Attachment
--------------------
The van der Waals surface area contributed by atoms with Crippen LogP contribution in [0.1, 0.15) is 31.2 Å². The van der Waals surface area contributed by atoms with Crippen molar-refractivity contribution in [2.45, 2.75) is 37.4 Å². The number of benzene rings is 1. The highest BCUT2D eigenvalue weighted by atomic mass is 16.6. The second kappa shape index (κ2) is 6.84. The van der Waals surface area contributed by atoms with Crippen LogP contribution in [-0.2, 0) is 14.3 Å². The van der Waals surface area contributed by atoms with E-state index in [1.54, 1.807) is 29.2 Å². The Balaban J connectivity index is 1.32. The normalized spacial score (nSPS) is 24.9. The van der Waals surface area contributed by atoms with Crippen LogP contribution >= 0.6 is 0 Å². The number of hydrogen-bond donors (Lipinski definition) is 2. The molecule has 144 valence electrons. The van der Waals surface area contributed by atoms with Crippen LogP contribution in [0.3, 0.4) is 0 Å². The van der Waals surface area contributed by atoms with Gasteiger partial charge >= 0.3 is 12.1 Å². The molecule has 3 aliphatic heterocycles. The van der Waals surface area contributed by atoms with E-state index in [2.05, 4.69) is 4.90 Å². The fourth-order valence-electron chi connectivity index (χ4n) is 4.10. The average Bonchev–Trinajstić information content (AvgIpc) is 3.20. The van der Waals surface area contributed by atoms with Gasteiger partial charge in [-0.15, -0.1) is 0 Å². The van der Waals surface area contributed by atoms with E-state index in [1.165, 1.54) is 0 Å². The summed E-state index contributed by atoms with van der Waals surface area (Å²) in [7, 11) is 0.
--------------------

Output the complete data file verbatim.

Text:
The van der Waals surface area contributed by atoms with Crippen LogP contribution in [0.1, 0.15) is 31.2 Å². The van der Waals surface area contributed by atoms with Crippen molar-refractivity contribution in [2.45, 2.75) is 37.4 Å². The number of benzene rings is 1. The highest BCUT2D eigenvalue weighted by atomic mass is 16.6. The second kappa shape index (κ2) is 6.84. The van der Waals surface area contributed by atoms with Crippen LogP contribution in [-0.2, 0) is 14.3 Å². The van der Waals surface area contributed by atoms with E-state index in [1.54, 1.807) is 29.2 Å². The Balaban J connectivity index is 1.32. The normalized spacial score (nSPS) is 24.9. The van der Waals surface area contributed by atoms with Crippen LogP contribution >= 0.6 is 0 Å². The number of hydrogen-bond donors (Lipinski definition) is 2. The molecule has 144 valence electrons. The van der Waals surface area contributed by atoms with Crippen LogP contribution in [0.3, 0.4) is 0 Å². The van der Waals surface area contributed by atoms with Gasteiger partial charge >= 0.3 is 12.1 Å². The molecule has 3 aliphatic heterocycles. The van der Waals surface area contributed by atoms with E-state index in [2.05, 4.69) is 4.90 Å². The fourth-order valence-electron chi connectivity index (χ4n) is 4.10. The average Bonchev–Trinajstić information content (AvgIpc) is 3.20. The van der Waals surface area contributed by atoms with Gasteiger partial charge in [-0.15, -0.1) is 0 Å². The van der Waals surface area contributed by atoms with E-state index in [1.165, 1.54) is 0 Å². The summed E-state index contributed by atoms with van der Waals surface area (Å²) in [7, 11) is 0.